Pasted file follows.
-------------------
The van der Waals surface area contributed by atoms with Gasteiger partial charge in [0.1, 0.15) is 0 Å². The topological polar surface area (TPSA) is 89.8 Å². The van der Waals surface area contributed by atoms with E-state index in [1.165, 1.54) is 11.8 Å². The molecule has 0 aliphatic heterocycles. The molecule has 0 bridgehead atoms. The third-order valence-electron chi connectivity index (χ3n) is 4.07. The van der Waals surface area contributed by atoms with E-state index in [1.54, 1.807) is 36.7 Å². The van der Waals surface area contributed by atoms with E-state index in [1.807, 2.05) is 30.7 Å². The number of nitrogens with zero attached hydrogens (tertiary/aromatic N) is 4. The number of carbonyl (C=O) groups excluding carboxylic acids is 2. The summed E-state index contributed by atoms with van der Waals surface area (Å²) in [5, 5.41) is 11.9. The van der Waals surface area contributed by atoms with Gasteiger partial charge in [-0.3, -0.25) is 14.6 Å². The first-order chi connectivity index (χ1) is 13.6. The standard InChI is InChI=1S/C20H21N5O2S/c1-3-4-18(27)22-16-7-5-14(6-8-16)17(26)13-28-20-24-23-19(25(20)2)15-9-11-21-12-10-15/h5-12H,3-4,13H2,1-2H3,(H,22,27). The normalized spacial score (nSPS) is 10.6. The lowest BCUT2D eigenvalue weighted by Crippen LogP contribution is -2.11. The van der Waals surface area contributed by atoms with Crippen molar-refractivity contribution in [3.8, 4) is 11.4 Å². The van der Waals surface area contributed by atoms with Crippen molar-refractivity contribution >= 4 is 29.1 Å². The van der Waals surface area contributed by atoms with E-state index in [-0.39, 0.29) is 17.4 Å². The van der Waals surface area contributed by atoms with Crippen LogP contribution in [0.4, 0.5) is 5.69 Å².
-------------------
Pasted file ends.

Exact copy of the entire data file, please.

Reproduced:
The van der Waals surface area contributed by atoms with Gasteiger partial charge in [0.1, 0.15) is 0 Å². The topological polar surface area (TPSA) is 89.8 Å². The van der Waals surface area contributed by atoms with E-state index in [1.165, 1.54) is 11.8 Å². The molecule has 0 aliphatic heterocycles. The molecule has 0 bridgehead atoms. The third-order valence-electron chi connectivity index (χ3n) is 4.07. The van der Waals surface area contributed by atoms with E-state index in [1.54, 1.807) is 36.7 Å². The van der Waals surface area contributed by atoms with E-state index in [1.807, 2.05) is 30.7 Å². The number of nitrogens with zero attached hydrogens (tertiary/aromatic N) is 4. The number of carbonyl (C=O) groups excluding carboxylic acids is 2. The summed E-state index contributed by atoms with van der Waals surface area (Å²) in [5, 5.41) is 11.9. The van der Waals surface area contributed by atoms with Gasteiger partial charge in [-0.3, -0.25) is 14.6 Å². The first-order chi connectivity index (χ1) is 13.6. The standard InChI is InChI=1S/C20H21N5O2S/c1-3-4-18(27)22-16-7-5-14(6-8-16)17(26)13-28-20-24-23-19(25(20)2)15-9-11-21-12-10-15/h5-12H,3-4,13H2,1-2H3,(H,22,27). The normalized spacial score (nSPS) is 10.6. The lowest BCUT2D eigenvalue weighted by Crippen LogP contribution is -2.11. The van der Waals surface area contributed by atoms with Crippen molar-refractivity contribution in [3.8, 4) is 11.4 Å². The van der Waals surface area contributed by atoms with Crippen molar-refractivity contribution >= 4 is 29.1 Å². The van der Waals surface area contributed by atoms with E-state index in [-0.39, 0.29) is 17.4 Å². The van der Waals surface area contributed by atoms with Crippen LogP contribution in [0.4, 0.5) is 5.69 Å².